The U.S. District Court for the District of Massachusetts recently awarded prejudgment and post-judgment interest in the trade secret suit between CardiAQ Valve Technologies and Neovasc (No. 14-cv-12405-ADB (D. Mass.)), adding another $21 million to the $91 million judgment entered against Neovasc last October. The case underscores the fact that extended litigation in trade secret disputes may significantly increase damages calculated under a reasonable royalty standard.
The suit stemmed from CardiAQ’s hiring of Neovasc in 2010 to help construct prototypes of a valve-implant device. CardiAQ alleged that Neovasc breached the parties’ nondisclosure agreement and misappropriated CardiAQ’s trade secrets by using CardiAQ’s confidential information to develop its own competing product. Following a two-week jury trial in May 2016, CardiAQ was awarded $70 million in damages for Neovasc’s theft of trade secrets. Judge Burroughs of the District of Massachusetts later granted CardiAQ’s motion for enhanced damages, awarding the company an additional $21 million and entering a $91 million judgment against Neovasc.
In rejecting Neovasc’s argument that prejudgment interest should not be conferred because the jury’s award depended on future events and reflected the value of CardiAQ’s damages only after the suit was filed, the court relied on the jury instructions that had been entered at trial. In particular, the jury had been instructed that if it found for CardiAQ on any of its trade secret claims, it was to determine damages under a reasonable royalty standard, defined as the amount that CardiAQ would have been willing to accept, and that Neovasc would have been willing to pay, if the parties had engaged in a hypothetical arms-length negotiation for the information before the misappropriation occurred. Although the jury had not offered any reasoning for its $70 million damages award, the court found that the jury’s decision reflected the amount that it believed Neovasc would have paid CardiAQ in a hypothetical negotiation occurring in 2010, well before the lawsuit was filed in 2014. The court therefore concluded that the verdict demonstrated the jury’s determination that CardiAQ should have received $70 million in 2010 and that CardiAQ was accordingly entitled to prejudgment interest on that figure.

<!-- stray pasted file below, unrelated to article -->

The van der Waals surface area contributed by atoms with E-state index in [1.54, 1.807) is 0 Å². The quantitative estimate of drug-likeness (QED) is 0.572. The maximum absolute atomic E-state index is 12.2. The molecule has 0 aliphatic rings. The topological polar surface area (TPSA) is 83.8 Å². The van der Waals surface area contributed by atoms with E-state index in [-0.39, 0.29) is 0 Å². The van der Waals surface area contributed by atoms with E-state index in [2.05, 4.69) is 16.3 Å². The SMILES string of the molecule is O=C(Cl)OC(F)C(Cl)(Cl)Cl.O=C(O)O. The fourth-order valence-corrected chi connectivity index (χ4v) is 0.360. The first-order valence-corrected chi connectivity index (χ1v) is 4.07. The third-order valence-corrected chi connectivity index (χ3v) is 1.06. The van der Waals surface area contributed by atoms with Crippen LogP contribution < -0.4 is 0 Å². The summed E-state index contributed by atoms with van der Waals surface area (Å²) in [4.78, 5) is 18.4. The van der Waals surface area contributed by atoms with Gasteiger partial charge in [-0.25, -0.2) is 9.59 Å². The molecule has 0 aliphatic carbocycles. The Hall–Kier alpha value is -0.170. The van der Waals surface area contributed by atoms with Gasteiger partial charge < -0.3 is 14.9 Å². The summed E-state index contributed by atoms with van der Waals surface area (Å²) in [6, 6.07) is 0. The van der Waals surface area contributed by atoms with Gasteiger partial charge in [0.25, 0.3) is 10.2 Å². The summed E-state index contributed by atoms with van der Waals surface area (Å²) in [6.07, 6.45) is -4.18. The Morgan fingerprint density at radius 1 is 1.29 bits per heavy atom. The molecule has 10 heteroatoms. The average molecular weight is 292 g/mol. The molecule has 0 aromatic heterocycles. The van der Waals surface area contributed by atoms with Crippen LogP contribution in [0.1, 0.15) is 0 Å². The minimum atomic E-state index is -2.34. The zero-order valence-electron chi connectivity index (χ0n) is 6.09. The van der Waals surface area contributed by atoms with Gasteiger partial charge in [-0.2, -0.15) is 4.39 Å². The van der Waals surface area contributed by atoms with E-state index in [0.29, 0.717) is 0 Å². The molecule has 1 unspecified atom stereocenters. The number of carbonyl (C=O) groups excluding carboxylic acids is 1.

The court also rejected Neovasc’s argument that CardiAQ was foreclosed from seeking prejudgment interest because the jury was never informed that such interest could later be added to the award, noting that Neovasc cited no authority for the proposition that a jury must be aware of the availability of prejudgment interest prior to making a determination of damages. The court also disagreed that an award of prejudgment interest would constitute a windfall to CardiAQ, finding instead that the award would fulfill the purpose of awarding prejudgment interest, namely to compensate CardiAQ for its inability to use the money that Neovasc should have paid it in 2010.
Lastly, the court found that CardiAQ was entitled to post-judgment interest of $2,354.27 per day from the date the judgment was entered until the judgment was satisfied, basing the figure on the $70 million jury verdict, the $21 million in enhanced damages and the $20,675,154 prejudgment interest award. As a result, the nearly six years between the trade secret misappropriation and the judgment in this case added over 20 percent to an already significant damages award.